So I was introduced to this most delicious artist my friend N. gave me her website http://www.chitraganesh.com/

A New York native and resident Chitra Ganesh finished her B.A. at Brown in 1996 and then completed her MFA at Columbia. A many faceted artist Ms. Ganesh examines South Asian culture as a first generation American using a variety of material in her multi-medium art work. Her website gives detailed examples of her installations, digital collages, photography, works on paper and painting.

In her artists statement Ms. Ganesh describes her digital collages as “inspired by images from Indian comic books known as Amar Chitra Kathas” which are educationally based, comic book format stories from Indian epics, mythology, history, folklore, and fables. By North American standards Amar Chitra Kathas fall short of their goal to relay a historical narrative while providing a moral bases for “models of citizenship, nationalism, religious expression, public behavior, and sexuality”. Ms Ganesh shakes things up drastically “by integrating fragments of the original comics with pen and ink drawings and rewriting the text.” Her words simultaneously compliment and contrast the images, drawing attention to the multitude of South Asian cultural stories from the past and present. The image of the female, juxtaposed as the 'dynamic sexual character' yet dismembered and bloody, further ministers to the unanswered questions of the viewer.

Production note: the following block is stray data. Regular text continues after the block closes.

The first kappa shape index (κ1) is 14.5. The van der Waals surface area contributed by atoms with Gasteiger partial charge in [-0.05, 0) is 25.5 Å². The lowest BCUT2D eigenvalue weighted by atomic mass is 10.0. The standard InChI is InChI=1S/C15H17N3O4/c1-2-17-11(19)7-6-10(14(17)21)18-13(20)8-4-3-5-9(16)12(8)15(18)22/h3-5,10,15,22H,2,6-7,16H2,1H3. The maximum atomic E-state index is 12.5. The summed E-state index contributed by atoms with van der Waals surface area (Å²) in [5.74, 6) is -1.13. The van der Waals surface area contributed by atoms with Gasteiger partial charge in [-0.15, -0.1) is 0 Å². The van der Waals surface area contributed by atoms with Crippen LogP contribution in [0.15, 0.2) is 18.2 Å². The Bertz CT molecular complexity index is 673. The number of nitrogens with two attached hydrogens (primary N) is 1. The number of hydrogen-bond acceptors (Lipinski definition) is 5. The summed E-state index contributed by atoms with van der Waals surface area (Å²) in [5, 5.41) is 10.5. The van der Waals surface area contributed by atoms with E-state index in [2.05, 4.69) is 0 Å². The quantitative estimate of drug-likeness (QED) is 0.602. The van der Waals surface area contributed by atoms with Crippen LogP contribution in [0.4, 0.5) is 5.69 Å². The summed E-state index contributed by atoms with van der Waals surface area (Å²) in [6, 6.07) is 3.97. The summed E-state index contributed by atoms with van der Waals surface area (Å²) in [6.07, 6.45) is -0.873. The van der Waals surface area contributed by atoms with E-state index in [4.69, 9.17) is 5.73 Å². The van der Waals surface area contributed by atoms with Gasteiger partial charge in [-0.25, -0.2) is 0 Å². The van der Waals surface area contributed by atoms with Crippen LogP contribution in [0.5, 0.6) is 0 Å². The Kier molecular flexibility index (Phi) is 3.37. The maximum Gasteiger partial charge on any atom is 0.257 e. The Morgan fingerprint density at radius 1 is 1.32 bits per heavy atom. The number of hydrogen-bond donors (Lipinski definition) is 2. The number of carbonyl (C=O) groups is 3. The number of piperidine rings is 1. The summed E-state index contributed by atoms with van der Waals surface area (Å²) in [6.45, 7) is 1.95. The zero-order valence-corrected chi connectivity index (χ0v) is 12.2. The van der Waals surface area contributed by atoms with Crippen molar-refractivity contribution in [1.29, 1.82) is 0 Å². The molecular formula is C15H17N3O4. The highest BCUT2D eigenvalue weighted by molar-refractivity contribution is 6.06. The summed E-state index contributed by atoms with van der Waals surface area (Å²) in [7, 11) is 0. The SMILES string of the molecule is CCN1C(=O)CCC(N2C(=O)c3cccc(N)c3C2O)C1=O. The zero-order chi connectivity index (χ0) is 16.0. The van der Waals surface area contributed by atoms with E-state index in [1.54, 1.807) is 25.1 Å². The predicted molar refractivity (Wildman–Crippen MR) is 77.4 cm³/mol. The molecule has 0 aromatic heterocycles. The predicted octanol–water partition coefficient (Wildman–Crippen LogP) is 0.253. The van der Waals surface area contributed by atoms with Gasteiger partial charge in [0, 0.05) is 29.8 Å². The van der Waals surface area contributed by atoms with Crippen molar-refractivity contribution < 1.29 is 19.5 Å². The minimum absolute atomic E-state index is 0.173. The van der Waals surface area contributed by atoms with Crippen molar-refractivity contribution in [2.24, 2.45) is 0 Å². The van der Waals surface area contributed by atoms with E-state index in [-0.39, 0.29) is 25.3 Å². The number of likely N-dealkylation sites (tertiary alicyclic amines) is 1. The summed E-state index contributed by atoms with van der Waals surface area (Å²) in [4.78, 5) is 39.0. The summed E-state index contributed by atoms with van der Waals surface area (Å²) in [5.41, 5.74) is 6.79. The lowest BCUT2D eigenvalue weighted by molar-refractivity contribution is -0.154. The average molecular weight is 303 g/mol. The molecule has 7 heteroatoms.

Tantamount to the reoccurring themes in her digital collages are those found in Ms. Ganesh’s paintings. As poignantly as in her other works, the role of the female is glamorized in the spirit of Bollywood fame and then dredged with dejection. Again we see the theme of fragmented parts, in Salome (2000, acrylic on fabric) myth is encapsulated with colonialist era subservience, sexuality and the ultimate virtuousness of the side of head. In Zeenat On The Board (2007, acrylic and ink on carrom board) a regal image of a woman is shown in contemporary beachwear holding a dual structured skull. Carrom is a popular game said to have originated in India. The object of the game is to flick, with a finger, a disk know as a ‘striker’ and to strike another lighter disk, propelling it into one of four corners. In carrom as in Ms. Ganesh’s painting the red or pink ‘Queen’ is the most powerful carrom piece and is placed in the center of the circle. To win the game one must pocket their opponents Queen thus metaphorically owning her.